edited: Sunday, March 20, 2011
By Elaine Carey
Rated "G" by the Author.
Posted: Sunday, March 20, 2011
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Thank God I work for a charter school.
Everyone in education is anxious these days. Why are test scores so low? Why are states cutting teacher salaries? How are we supposed to teach more and more kids more information on less money, with less assistance?
There are no easy answers. But right now, I'm noticing that the only schools hiring are charter schools. For the past six years, I've taught at a charter school. It has been a great atmosphere for teaching.
Exactly how are charter schools different from regular schools? We are regulated by the same rules as any other public schools. Our students take standardized tests. Our declared purpose might be to reach a segment of the student population in a specific way, such as emphasizing math or science, or to specialize in the arts. But charters still must measure up to state accountability systems, or they get closed down.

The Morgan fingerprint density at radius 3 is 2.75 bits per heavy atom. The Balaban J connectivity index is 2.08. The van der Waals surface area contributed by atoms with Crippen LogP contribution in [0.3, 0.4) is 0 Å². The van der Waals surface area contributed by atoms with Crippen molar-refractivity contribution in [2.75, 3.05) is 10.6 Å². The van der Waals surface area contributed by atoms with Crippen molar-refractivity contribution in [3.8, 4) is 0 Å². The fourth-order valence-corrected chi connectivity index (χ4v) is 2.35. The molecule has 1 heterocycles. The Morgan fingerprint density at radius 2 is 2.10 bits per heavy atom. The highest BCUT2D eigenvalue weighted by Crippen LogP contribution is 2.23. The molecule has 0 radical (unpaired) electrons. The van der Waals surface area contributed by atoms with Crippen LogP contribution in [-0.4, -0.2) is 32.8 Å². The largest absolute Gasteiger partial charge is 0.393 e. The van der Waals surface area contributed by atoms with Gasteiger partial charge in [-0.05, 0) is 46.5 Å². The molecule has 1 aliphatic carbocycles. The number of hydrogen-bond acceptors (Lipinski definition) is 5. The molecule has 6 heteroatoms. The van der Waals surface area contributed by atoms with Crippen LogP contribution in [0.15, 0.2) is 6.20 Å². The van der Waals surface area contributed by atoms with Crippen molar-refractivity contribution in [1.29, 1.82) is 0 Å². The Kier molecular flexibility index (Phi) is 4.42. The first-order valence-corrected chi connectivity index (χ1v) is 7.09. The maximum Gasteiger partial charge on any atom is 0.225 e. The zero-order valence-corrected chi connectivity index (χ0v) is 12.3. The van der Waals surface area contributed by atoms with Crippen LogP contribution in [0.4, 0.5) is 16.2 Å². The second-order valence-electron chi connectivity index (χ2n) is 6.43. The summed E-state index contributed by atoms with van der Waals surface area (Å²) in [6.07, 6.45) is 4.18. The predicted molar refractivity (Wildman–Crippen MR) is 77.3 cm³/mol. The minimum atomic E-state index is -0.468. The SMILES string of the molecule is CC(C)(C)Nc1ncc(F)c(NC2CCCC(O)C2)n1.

One huge benefit of charter schools is the lack of a large, unwieldy bureaucracy. The board at the top makes decisions, often quickly, about new policies and improvements. They set up training and things get done. As a teacher, you don't have to wait three years for things to be put in place. On the other hand, if you dislike or disagree with policies, you just need to put on your walking shoes and go elsewhere.
For students, a small charter can be a safer school where more attention is given to the individual student.
I'm hoping the state fixes the budget issue. At a time when students struggle to get the minimum competencies, cutting teachers seems criminally dumb. I'm hoping my job at my happy little school is safe, as we aren't dependent on the same funds in the same degrees.
And if your child is drowning in a large classroom is a huge school, check out the charter schools available near you. This option can be a fine way to obtain an education.